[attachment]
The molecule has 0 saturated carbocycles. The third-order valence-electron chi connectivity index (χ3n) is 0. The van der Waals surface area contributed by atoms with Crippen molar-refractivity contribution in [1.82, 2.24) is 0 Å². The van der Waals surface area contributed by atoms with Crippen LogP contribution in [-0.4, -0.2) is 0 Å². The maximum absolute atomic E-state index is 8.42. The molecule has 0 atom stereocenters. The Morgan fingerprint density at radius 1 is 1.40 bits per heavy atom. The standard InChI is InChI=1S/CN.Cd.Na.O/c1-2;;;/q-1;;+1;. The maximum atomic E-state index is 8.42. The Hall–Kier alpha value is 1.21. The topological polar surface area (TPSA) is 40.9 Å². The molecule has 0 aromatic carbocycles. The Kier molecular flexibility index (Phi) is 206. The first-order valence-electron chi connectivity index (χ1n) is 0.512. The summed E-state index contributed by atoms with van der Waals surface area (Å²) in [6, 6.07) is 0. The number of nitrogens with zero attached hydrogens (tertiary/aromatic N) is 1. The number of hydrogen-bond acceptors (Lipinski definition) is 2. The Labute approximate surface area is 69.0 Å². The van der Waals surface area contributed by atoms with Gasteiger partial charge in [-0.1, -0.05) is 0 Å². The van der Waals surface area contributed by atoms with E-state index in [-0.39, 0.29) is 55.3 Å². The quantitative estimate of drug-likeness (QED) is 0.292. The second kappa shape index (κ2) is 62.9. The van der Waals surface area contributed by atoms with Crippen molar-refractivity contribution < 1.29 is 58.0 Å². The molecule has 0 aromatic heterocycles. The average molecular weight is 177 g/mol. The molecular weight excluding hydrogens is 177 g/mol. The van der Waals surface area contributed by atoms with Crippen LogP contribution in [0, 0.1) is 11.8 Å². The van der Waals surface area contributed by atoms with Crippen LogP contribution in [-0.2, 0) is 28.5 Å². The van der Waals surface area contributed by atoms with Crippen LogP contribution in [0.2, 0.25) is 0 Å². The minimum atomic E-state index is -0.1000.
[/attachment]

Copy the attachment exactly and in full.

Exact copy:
The molecule has 0 saturated carbocycles. The third-order valence-electron chi connectivity index (χ3n) is 0. The van der Waals surface area contributed by atoms with Crippen molar-refractivity contribution in [1.82, 2.24) is 0 Å². The van der Waals surface area contributed by atoms with Crippen LogP contribution in [-0.4, -0.2) is 0 Å². The maximum absolute atomic E-state index is 8.42. The molecule has 0 atom stereocenters. The Morgan fingerprint density at radius 1 is 1.40 bits per heavy atom. The standard InChI is InChI=1S/CN.Cd.Na.O/c1-2;;;/q-1;;+1;. The maximum atomic E-state index is 8.42. The Hall–Kier alpha value is 1.21. The topological polar surface area (TPSA) is 40.9 Å². The molecule has 0 aromatic carbocycles. The Kier molecular flexibility index (Phi) is 206. The first-order valence-electron chi connectivity index (χ1n) is 0.512. The summed E-state index contributed by atoms with van der Waals surface area (Å²) in [6, 6.07) is 0. The number of nitrogens with zero attached hydrogens (tertiary/aromatic N) is 1. The number of hydrogen-bond acceptors (Lipinski definition) is 2. The Labute approximate surface area is 69.0 Å². The van der Waals surface area contributed by atoms with Gasteiger partial charge in [-0.1, -0.05) is 0 Å². The van der Waals surface area contributed by atoms with E-state index in [-0.39, 0.29) is 55.3 Å². The quantitative estimate of drug-likeness (QED) is 0.292. The second kappa shape index (κ2) is 62.9. The van der Waals surface area contributed by atoms with Crippen molar-refractivity contribution < 1.29 is 58.0 Å². The molecule has 0 aromatic heterocycles. The average molecular weight is 177 g/mol. The molecular weight excluding hydrogens is 177 g/mol. The van der Waals surface area contributed by atoms with Crippen LogP contribution in [0, 0.1) is 11.8 Å². The van der Waals surface area contributed by atoms with Crippen LogP contribution in [-0.2, 0) is 28.5 Å². The van der Waals surface area contributed by atoms with Crippen LogP contribution in [0.2, 0.25) is 0 Å². The minimum atomic E-state index is -0.1000.